We're always taught to never judge a book by its cover. But humans are shallow when it comes to choosing cars: if it looks aesthetically challenged, we grimace and recoil in a swift manner. Trouble is, by doing that, we often miss out on some great cars. The Fiat Multipla may have looks only a mother could love, but the clever idea of fitting six full-size seats across just two rows was genius. If it had caught on, we probably wouldn't be seeing so many SUVs on our streets.
BMW had the brainwave in the 1990s that it needed to attract younger buyers into the fold, but found it had one big problem that prevented the yoof from buying Bavarian: the price. Obviously, they couldn't reduce how much a base 3 Series cost at risk of devaluing the brand. However, it could produce a smaller car instead, which is where the 3 Series Compact came in.
It was an idea that worked. BMW found that many compact buyers returned to purchase bigger and, therefore, more models next time around. It was such a good idea that Mercedes tried it as well when the W203 came out and created the Sports Coupe.
On paper, the new E46 Compact was off to a good start. Unlike the regular 3 Series, the compact had sharper steering and many came fitted with sports suspension. This, combined with the reduction in weight thanks to its smaller size, meant that the compact was the nicest 3 Series to drive. You could still fit two adults in the back because the roofline wasn't significantly reduced, and the hatchback body style meant practicality was better too. There was even a handy cubby in the parcel shelf to stop your shopping flying about.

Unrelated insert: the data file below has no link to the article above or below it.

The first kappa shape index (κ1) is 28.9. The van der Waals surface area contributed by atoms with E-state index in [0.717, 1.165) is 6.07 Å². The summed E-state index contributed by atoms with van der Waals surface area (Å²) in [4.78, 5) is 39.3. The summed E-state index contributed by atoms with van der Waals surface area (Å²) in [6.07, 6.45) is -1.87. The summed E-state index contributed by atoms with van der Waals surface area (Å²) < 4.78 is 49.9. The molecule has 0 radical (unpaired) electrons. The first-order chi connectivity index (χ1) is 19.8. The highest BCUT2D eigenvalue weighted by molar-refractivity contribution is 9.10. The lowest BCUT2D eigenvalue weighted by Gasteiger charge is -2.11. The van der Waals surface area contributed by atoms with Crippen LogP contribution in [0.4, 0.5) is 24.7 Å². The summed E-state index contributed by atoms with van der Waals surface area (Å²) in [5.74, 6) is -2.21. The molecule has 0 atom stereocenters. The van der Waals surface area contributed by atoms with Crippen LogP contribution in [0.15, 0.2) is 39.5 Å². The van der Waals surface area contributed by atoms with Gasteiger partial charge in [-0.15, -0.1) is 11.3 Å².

And fly about it would do, particularly if you ordered it with the largest 2.5-litre, 192hp straight-six engine. 0-62mph was dealt with in 7.1 seconds which was as good as most contemporary hot-hatches, but the BMW had an ace up its sleeve in being rear wheel-drive - so wet roundabouts were always an opportunity for a spot of mischief.
The only issue was that it certainly wasn't an oil painting on the outside. Plus, you couldn't get it with five-doors, so it was never going to be able to challenge the Volkswagen Golf or Mercedes A-Class for premium hatch sales. This is probably why the compact was never replaced and we got the equally aesthetically challenged 1 Series in 2004.
But, forget about that for the time being and concentrate on the facts. You can find a tidy 325ti compact like this Spotted for well under £2k. Many have hung their hat on cheap 330i E46s for drifting thrills, but saloon and touring E46s don't have the greatest resilience to rust, whereas the compact, on the other hand, seems to be holding up much better with age - another point in its favour.
This one is in Wales and is probably being sold out of frustration because the police have recently stepped up their 'surveillance' on the evo triangle. It deserves to go to a good home on some great roads So, get in there quick before the world wakes up to the idea of the 3 Series Compact.
SPECIFICATION - BMW 325TI SPORT COMPACT
Engine: 2,494cc, six-cylinder,
Transmission: 6-speed manual, rear-wheel drive
Power (hp): 192@6,000rpm
Torque (lb ft): 181@ 3,500rpm
First registered: 2004
Recorded mileage: 126,000
Price new: £25,710
Yours for: £1,750
See the original advert here.